J: So much for uneventful!

M: I know you can’t tell, but that took way longer than it usually does. First, because we had to interrupt a dance party in the kitchen, and second, because a large thorny branch attacked me in the dark when we were walking back to our room. By attacked, I mean I tripped over it and then it lodged itself in my legs and skirt. Justin, my knight in shining armor, pulled every piece out and even got a war wound: a thorn prick on his finger. Hilarity ensued.

J: We might not like it very much over here, but boy does Rwanda keep making it, at the very least, interesting and new each day.


M: Anywho, we’re back. These are our Valentines Dates. Deke apparently has a habit of doing this in pictures, so don’t hold it against him.

J: Notice the chapati in Jocelyn’s hand, it’s filled with that delicious filet you saw.  Soo good.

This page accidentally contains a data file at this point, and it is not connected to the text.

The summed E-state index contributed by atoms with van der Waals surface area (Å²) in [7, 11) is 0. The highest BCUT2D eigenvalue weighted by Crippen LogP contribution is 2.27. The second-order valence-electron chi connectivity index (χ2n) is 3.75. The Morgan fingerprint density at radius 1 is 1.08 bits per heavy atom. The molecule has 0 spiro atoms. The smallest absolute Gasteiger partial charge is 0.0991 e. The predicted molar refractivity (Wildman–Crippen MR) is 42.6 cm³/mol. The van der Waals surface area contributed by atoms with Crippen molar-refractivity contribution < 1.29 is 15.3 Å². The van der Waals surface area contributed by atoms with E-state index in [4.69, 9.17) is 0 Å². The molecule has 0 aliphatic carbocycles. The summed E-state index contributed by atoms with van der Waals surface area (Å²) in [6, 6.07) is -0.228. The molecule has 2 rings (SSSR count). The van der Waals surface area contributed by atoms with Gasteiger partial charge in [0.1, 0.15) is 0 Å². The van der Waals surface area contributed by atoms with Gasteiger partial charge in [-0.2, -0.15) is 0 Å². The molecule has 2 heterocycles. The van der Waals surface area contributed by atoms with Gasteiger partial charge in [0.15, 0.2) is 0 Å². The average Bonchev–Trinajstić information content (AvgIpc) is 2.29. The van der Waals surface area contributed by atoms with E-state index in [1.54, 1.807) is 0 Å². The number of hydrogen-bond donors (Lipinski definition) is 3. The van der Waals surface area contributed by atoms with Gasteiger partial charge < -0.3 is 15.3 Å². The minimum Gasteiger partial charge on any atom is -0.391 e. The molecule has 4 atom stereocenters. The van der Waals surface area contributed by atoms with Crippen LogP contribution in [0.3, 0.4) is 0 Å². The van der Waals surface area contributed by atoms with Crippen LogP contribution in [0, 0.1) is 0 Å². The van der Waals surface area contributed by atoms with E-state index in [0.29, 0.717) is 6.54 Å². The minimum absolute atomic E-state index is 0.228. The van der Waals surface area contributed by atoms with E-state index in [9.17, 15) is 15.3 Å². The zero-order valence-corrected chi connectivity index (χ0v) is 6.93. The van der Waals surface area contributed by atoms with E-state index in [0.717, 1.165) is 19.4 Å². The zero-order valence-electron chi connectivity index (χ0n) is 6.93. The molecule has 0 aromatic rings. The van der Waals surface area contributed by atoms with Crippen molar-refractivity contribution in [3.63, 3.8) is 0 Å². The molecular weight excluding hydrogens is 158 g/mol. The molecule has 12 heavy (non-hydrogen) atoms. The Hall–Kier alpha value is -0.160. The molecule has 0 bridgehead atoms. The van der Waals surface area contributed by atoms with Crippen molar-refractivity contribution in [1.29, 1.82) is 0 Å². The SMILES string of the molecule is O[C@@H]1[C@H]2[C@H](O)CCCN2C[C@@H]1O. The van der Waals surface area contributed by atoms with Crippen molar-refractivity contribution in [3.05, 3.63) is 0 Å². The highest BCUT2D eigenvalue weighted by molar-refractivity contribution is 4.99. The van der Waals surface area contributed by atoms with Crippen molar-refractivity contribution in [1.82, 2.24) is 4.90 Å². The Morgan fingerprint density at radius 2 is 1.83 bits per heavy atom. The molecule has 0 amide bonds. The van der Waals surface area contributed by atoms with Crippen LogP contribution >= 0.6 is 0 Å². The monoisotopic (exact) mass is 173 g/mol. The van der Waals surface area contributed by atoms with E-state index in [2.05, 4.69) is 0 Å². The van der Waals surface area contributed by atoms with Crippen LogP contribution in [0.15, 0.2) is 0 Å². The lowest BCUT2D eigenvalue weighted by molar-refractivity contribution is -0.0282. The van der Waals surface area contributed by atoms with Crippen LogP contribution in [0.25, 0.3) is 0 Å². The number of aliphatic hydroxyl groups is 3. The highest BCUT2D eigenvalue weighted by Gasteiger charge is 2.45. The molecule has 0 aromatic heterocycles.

M: We were talking here about going to see the gorillas in North Rwanda, I think. Then Jocelyn and Justin started talking about the hippos they’ve seen and how I won’t go swimming in Lake Muhazi (the lake right outside our doorstep) because someone at Deke’s work said there used to be hippos there.

J: This is Jocelyn’s impression of a baby hippo.  And I’ll let you know how swimming in the lake is after tomorrow morning–I’m gonna wake up to work out and play basketball with the Bishop’s son, Sam, and his friends, tomorrow at 6 am.

J: Ugh, just read the above statement again! Who am I?  6 a.m.?

M: This is just a place for abnormalities for us, kiddo. Get used to it. I will be sleeping in and then watching “Ever After” so I’ll see you when you get back, my lovingest love.

J: Not so fast, we’ve still got a few more pictures and I haven’t eaten yet.